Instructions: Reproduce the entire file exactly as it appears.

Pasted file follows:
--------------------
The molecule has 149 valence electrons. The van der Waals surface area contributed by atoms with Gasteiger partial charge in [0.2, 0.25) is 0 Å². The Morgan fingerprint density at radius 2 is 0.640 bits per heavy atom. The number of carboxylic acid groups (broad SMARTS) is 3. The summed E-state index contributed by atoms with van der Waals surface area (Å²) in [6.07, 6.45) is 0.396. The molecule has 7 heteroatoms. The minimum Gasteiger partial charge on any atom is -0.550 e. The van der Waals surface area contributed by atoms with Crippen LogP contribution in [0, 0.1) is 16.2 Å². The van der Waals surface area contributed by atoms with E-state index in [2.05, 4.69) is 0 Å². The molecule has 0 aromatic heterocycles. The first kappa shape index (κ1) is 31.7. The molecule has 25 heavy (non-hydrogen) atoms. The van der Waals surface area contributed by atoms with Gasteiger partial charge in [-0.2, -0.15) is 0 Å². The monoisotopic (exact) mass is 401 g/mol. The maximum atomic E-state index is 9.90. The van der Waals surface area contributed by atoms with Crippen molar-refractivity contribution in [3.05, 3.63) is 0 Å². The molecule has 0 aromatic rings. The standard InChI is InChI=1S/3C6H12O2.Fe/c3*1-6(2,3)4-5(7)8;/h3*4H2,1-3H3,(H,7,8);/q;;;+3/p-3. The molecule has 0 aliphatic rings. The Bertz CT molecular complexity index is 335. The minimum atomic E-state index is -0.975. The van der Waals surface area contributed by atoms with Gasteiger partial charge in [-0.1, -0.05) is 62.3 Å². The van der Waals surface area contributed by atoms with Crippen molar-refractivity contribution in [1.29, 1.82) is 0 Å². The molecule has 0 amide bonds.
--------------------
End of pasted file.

The molecule has 149 valence electrons. The van der Waals surface area contributed by atoms with Gasteiger partial charge in [0.2, 0.25) is 0 Å². The Morgan fingerprint density at radius 2 is 0.640 bits per heavy atom. The number of carboxylic acid groups (broad SMARTS) is 3. The summed E-state index contributed by atoms with van der Waals surface area (Å²) in [6.07, 6.45) is 0.396. The molecule has 7 heteroatoms. The minimum Gasteiger partial charge on any atom is -0.550 e. The van der Waals surface area contributed by atoms with Crippen LogP contribution in [0, 0.1) is 16.2 Å². The van der Waals surface area contributed by atoms with E-state index in [2.05, 4.69) is 0 Å². The molecule has 0 aromatic heterocycles. The first kappa shape index (κ1) is 31.7. The molecule has 25 heavy (non-hydrogen) atoms. The van der Waals surface area contributed by atoms with Gasteiger partial charge in [-0.2, -0.15) is 0 Å². The monoisotopic (exact) mass is 401 g/mol. The maximum atomic E-state index is 9.90. The van der Waals surface area contributed by atoms with Crippen molar-refractivity contribution in [3.05, 3.63) is 0 Å². The molecule has 0 aromatic rings. The standard InChI is InChI=1S/3C6H12O2.Fe/c3*1-6(2,3)4-5(7)8;/h3*4H2,1-3H3,(H,7,8);/q;;;+3/p-3. The molecule has 0 aliphatic rings. The Bertz CT molecular complexity index is 335. The minimum atomic E-state index is -0.975. The van der Waals surface area contributed by atoms with Gasteiger partial charge in [-0.1, -0.05) is 62.3 Å². The van der Waals surface area contributed by atoms with Crippen molar-refractivity contribution in [1.29, 1.82) is 0 Å². The molecule has 0 amide bonds.